1. Choose your shades. I actually like to do a couple of test swatches to see how the shades are going to play together before starting, because when you blend them they end up taking each other on so it's important to choose shades that work well together. Make sure to add contrast by pairing light and deep shades.
2. Apply a base polish to your nail. Usually you would use your lightest shade, though I personally prefer to not apply a white base, so if I'm using white in my smoosh I use the next lightest shade for my base. Once
3. Apply a cuticle barrier to aid in clean up. I definitely recommend not skipping this step with this type of mani, it can end up being a lot of polish to clean up from your cuticles otherwise. 
4. Apply a moderately thick layer of your anchoring polish to a nail art mat or freezer bag. This will be the base that the rest of the shades will blend into. You want it to be thick enough to blend smoothly, but not so thick as to take over or get goopy.
5. Apply the rest of your polishes over the anchoring color in light strokes, blending as you apply. I like to get most of the polish off the brush before I go in with each color, applying only enough to get streaks of the color. You can always redip your brush if you don't have enough, so build carefully. Also, you can go back and forth between colors to get the right blend. 
6. Pick up your image on the stamper and transfer to the nail immediately. I find that this is really not a technique that you want to wait with and works better if you work through the steps efficiently without too much time for the polish to start drying.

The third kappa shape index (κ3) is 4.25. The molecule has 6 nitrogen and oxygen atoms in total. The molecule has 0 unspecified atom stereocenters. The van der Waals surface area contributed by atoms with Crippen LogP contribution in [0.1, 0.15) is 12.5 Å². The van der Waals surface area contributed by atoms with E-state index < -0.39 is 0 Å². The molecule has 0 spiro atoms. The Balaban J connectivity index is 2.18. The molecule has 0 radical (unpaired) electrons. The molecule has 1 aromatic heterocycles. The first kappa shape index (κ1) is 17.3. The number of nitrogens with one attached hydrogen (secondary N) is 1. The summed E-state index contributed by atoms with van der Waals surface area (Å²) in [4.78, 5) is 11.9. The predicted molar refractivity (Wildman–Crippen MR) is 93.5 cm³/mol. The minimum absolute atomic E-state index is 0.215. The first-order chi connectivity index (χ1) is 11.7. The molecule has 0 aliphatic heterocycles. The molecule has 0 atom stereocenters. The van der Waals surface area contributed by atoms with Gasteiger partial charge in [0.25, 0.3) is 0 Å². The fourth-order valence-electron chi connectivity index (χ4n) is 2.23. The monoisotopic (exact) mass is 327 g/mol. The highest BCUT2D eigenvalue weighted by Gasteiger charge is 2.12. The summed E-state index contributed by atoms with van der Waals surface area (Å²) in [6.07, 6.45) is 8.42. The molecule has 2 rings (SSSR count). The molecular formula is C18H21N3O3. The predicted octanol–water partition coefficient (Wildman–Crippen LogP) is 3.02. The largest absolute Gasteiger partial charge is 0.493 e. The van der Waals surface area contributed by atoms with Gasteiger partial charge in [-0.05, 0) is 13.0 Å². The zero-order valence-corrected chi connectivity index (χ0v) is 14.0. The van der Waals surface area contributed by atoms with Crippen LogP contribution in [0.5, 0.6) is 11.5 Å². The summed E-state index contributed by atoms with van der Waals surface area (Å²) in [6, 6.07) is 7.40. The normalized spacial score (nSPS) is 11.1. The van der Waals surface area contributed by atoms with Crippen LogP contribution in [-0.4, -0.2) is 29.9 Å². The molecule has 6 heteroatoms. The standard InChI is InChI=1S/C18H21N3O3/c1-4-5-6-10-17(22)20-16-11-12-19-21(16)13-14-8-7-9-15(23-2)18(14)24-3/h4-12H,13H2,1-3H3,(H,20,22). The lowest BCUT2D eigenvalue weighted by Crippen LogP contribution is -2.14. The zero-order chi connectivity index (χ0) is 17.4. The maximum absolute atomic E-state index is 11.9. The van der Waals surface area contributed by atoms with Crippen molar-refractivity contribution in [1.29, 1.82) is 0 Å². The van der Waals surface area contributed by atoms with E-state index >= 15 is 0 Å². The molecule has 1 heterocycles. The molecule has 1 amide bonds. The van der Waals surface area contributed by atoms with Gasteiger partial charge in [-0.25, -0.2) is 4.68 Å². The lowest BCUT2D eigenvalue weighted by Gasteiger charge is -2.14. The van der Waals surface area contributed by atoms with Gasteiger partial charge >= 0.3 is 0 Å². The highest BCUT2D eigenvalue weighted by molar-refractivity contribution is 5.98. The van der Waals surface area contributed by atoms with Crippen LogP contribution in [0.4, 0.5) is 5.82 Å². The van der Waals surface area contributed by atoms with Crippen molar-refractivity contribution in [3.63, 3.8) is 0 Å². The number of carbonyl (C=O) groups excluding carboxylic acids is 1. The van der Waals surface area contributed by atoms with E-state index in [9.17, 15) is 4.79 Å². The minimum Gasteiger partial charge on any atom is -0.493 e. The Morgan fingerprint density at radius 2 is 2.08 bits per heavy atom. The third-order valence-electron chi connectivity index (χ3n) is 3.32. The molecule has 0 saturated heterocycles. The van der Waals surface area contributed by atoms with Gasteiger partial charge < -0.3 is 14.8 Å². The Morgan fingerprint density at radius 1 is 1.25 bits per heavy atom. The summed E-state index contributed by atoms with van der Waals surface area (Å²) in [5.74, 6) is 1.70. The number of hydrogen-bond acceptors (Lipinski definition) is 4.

7. Clean up & top coat. I tend to float a quick dry top coat over this because you're really not going to want to overblend this and lose the horizontal striped effect. 

When I sat down to do this mani, I was in the mood for something soft and springy, so I ended up with this really cool toned pastel look. I started with a coat of a pale lavender as my base on the nail and a really pigmented white as my anchor shade for my smoosh. I added a fairly bold teal and an orchid toned pink for the smoosh and ended up with this really soft final look. 

Other times I've used this technique:

I really hope that you maybe found this helpful. I really like to share the things that I keep learning when it comes to nail art and I feel like all of these techniques are really  beginner friendly and will always have unique and fun outcomes. I also think that these are great bases for stamping using plates because these more intricate bases can really amp up those designs.

Anyway, thanks for reading and if you try out any of these techniques, I'd love if you'd tag me on social media because I'd love to see them! And be sure to check out - their Clear Stamper* is really good and they have a really great selection of indie polish and nail art tools!